Why people trump projects
Being the organized,
neurotic list-making, project-oriented girl I am, I need this refresher course from time to time: People always trump projects.
It all began with two invitations in Boise: Bro- and sis-in-law’s anniversary celebration, and a speaking engagement.
Not relishing the thought of two round-trip drives from Oregon to Idaho in a three-week period, and with a large writing project on my docket, I shamelessly invited myself to hole up in bro- and sis-in-law’s remote cabin north of Boise.
All remaining photos: Marlys
And then a text from my niece: Would it mess you up if we came to the cabin for part of spring break? Of course not. It’s your parents’ cabin. I’m the gatecrasher here.
And bro- and sis-in-law decided to join in the fun.
And Daughter Summer texted to see about flying my oldest grandson out west for his spring break.
Which means my original plan to spend three weeks—alone, hunkered down, writing—has been updated to two weeks of people and one week of writing.
But people always trump projects.
And so this past week was spent giving the 15-year-old his first driving lessons …
… and baking cookies and pushing swings …
… and riding the range …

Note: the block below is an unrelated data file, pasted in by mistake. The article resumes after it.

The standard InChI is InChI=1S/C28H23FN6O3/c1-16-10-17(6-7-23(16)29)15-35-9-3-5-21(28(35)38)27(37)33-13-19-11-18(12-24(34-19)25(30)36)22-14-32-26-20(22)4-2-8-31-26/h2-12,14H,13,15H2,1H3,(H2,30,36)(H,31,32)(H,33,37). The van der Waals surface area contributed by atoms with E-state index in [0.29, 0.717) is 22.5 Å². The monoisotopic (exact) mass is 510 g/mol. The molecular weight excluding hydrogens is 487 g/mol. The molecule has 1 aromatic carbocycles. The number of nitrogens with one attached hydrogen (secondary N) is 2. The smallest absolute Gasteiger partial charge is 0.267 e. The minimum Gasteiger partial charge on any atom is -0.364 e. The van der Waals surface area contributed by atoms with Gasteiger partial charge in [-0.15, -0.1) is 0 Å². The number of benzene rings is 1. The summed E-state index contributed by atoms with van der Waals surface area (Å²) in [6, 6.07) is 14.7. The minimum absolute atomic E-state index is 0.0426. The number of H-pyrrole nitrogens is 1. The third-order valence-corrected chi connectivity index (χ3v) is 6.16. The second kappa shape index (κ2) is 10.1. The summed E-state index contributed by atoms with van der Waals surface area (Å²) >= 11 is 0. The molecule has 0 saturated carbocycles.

… and helping trim blackberry bushes and stack firewood …
… and chugging around on 4-wheelers, and drone-flying lessons …
… and a whole lot of knitting (with help, of course, from the littlest munchkin).
So why do people trump projects?
Because people are irreplaceable, and good relationships are rare, and strengthening those connections is among our wisest investments.
Because projects and work and the accumulation of things—as good as projects may be, as certainly as work needs to be done, as surely as we need food and clothing and houses (and yarn)—these things pale in comparison to the people who make our lives sweet.
This thought from Lysa TerKeurst:
I want to make sure it’s people, not projects, that occupy the sacred places of my heart.
P.S. If you found this blog to be a timely reminder, please share, tweet or pin!